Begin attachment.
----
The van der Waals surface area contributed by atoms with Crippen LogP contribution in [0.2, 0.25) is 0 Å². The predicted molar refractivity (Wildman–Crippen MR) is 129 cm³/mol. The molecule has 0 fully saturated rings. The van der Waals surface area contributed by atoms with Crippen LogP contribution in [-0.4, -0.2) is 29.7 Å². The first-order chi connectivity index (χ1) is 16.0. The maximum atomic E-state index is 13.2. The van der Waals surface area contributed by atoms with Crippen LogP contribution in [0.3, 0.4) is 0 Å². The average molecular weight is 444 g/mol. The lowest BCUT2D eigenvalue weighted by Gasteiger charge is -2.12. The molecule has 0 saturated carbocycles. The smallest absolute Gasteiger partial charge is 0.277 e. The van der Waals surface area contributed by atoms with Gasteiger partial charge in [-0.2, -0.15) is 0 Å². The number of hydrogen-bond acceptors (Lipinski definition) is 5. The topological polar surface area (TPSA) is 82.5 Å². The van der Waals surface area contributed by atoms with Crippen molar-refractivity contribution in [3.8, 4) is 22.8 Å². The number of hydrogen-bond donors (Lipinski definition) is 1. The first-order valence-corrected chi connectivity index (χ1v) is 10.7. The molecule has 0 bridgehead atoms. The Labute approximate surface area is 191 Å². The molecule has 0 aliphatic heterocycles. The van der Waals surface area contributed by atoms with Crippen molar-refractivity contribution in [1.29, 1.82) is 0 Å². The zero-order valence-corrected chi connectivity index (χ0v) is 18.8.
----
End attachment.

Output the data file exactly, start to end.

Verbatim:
The van der Waals surface area contributed by atoms with Crippen LogP contribution in [0.2, 0.25) is 0 Å². The predicted molar refractivity (Wildman–Crippen MR) is 129 cm³/mol. The molecule has 0 fully saturated rings. The van der Waals surface area contributed by atoms with Crippen LogP contribution in [-0.4, -0.2) is 29.7 Å². The first-order chi connectivity index (χ1) is 16.0. The maximum atomic E-state index is 13.2. The van der Waals surface area contributed by atoms with Crippen LogP contribution in [0.3, 0.4) is 0 Å². The average molecular weight is 444 g/mol. The lowest BCUT2D eigenvalue weighted by Gasteiger charge is -2.12. The molecule has 0 saturated carbocycles. The smallest absolute Gasteiger partial charge is 0.277 e. The van der Waals surface area contributed by atoms with Gasteiger partial charge in [-0.2, -0.15) is 0 Å². The number of hydrogen-bond acceptors (Lipinski definition) is 5. The topological polar surface area (TPSA) is 82.5 Å². The van der Waals surface area contributed by atoms with Crippen molar-refractivity contribution in [3.8, 4) is 22.8 Å². The number of hydrogen-bond donors (Lipinski definition) is 1. The first-order valence-corrected chi connectivity index (χ1v) is 10.7. The molecule has 0 bridgehead atoms. The Labute approximate surface area is 191 Å². The molecule has 0 aliphatic heterocycles. The van der Waals surface area contributed by atoms with Crippen molar-refractivity contribution in [1.29, 1.82) is 0 Å². The zero-order valence-corrected chi connectivity index (χ0v) is 18.8.